That’s one of the take aways from two research projects looking into kids digital lives.
Cable in the Classroom and the Family Online Safety Institute worked with and helped underwrite a study by the Pew Internet and American Life Project, “Teens, Kindness and Cruelty on Social Network Sites“. The good news is that parents play an important role in their child’s digital life. According to the report,
“Virtually all parents of online teens (98%) have talked to their children about the way to behave online and cope with problems in sometimes-challenging internet realms. These important conversations do not appear to have fallen on deaf ears; when we asked teens about the conversations they had with their parents, there was considerable overlap in the topics covered. Parents and teens report that they have discussed a wide range of safety and behavioral issues that relate to online life.”
Teens reported generally positive experiences online but, if they did experience difficulties, who did they turn to for advice and help? Eighty-six percent of the surveyed teens report having received advice from a parent. Seventy percent reported getting advice from a teacher.
The survey did not determine whether the advice was helpful, but the large numbers indicate parents are actively involved with their children’s digital lives and that kids are listening, even if they don’t always seem to be hearing what mom or dad is saying.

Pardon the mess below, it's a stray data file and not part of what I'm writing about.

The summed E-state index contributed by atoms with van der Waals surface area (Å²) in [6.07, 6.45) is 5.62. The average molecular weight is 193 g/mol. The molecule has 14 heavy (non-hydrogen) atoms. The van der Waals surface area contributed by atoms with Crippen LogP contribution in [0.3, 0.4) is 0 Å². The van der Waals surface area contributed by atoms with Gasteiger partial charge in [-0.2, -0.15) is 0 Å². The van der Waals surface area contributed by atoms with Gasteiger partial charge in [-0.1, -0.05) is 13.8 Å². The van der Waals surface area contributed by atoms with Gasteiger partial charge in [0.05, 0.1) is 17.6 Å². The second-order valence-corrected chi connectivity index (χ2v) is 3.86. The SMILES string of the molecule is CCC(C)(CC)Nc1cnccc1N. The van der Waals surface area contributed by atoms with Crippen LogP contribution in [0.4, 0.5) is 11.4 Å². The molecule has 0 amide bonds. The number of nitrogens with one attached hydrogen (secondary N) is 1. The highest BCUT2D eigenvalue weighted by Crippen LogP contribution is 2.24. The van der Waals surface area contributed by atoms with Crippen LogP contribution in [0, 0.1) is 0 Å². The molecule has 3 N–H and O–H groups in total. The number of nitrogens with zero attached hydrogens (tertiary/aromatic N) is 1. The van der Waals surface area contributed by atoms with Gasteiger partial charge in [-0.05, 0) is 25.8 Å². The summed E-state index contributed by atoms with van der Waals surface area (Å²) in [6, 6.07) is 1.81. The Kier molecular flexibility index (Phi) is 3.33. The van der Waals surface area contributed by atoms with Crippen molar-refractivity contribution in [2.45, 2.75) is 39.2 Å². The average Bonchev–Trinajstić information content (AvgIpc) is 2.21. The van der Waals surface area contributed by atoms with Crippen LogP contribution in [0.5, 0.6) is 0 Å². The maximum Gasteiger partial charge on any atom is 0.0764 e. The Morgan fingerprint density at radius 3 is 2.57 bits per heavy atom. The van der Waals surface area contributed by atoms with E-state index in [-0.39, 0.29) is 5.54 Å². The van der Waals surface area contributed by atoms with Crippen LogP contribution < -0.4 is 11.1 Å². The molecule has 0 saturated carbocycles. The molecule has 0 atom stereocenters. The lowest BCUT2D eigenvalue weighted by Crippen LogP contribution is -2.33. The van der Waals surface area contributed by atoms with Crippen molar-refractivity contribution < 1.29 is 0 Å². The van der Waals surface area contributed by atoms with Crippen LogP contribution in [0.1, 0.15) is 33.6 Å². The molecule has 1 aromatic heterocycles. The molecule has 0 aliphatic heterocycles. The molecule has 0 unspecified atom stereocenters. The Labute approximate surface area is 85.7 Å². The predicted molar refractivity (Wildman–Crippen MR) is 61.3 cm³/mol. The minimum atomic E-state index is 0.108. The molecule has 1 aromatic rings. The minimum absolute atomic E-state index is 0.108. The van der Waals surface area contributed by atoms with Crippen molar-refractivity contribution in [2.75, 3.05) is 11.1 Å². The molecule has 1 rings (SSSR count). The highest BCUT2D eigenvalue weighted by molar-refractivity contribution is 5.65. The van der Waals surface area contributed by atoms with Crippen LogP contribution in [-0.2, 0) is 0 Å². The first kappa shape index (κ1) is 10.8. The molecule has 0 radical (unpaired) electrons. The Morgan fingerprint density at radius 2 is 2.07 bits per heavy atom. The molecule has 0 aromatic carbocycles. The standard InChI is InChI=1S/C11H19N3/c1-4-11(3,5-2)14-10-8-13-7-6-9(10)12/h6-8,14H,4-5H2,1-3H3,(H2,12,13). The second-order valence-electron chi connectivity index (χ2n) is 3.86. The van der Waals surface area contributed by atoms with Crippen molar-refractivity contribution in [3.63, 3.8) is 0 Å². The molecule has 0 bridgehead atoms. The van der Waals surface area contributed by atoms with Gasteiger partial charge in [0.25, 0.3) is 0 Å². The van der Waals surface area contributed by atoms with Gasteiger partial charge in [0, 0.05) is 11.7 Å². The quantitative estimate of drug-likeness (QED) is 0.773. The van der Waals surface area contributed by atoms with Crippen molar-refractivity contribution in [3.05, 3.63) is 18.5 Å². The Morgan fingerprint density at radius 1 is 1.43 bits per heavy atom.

In a second research paper, Danah Boyd and colleagues looked at children under 13 who were on Facebook. The social network has a policy prohibiting anyone under 13 from joining. However, several reports have shown that substantial numbers of underage children are Facebook users.
“Why parents help their children lie to Facebook about age: Unintended consequences of the ‘Children’s Online Privacy Protection Act’” reports that more than half of parents of 12-year-olds say their child has a Facebook account and more than three quarters of those helped their child set up the account.
Parents were deciding when it made sense for their child to participate in Facebook based on a variety of factors. In fact, 93% of parents say they should have the final say about when their child accesses an online service like Facebook.
Whether or not you think helping kids lie about their age to join Facebook is a good thing, Boyd’s report, along with the Pew Internet data indicate that parents still play an important role in their child’s digital world.
If you want to be ready with the best advice and most up-to-date information when your child is ready to go online or comes to you with an online problem, keep coming back to Cable in the Classroom, iKeepSafe, or iKeepCurrent—where parents can always have timely cutting edge information pulled straight from the news.
Frank Gallagher is Executive Director of Cable in the Classroom (CIC), the education foundation of the cable telecommunications industry. He is a specialist in media and information literacy, internet safety, digital citizenship, and the impact of media on children and is a former middle school math teacher.
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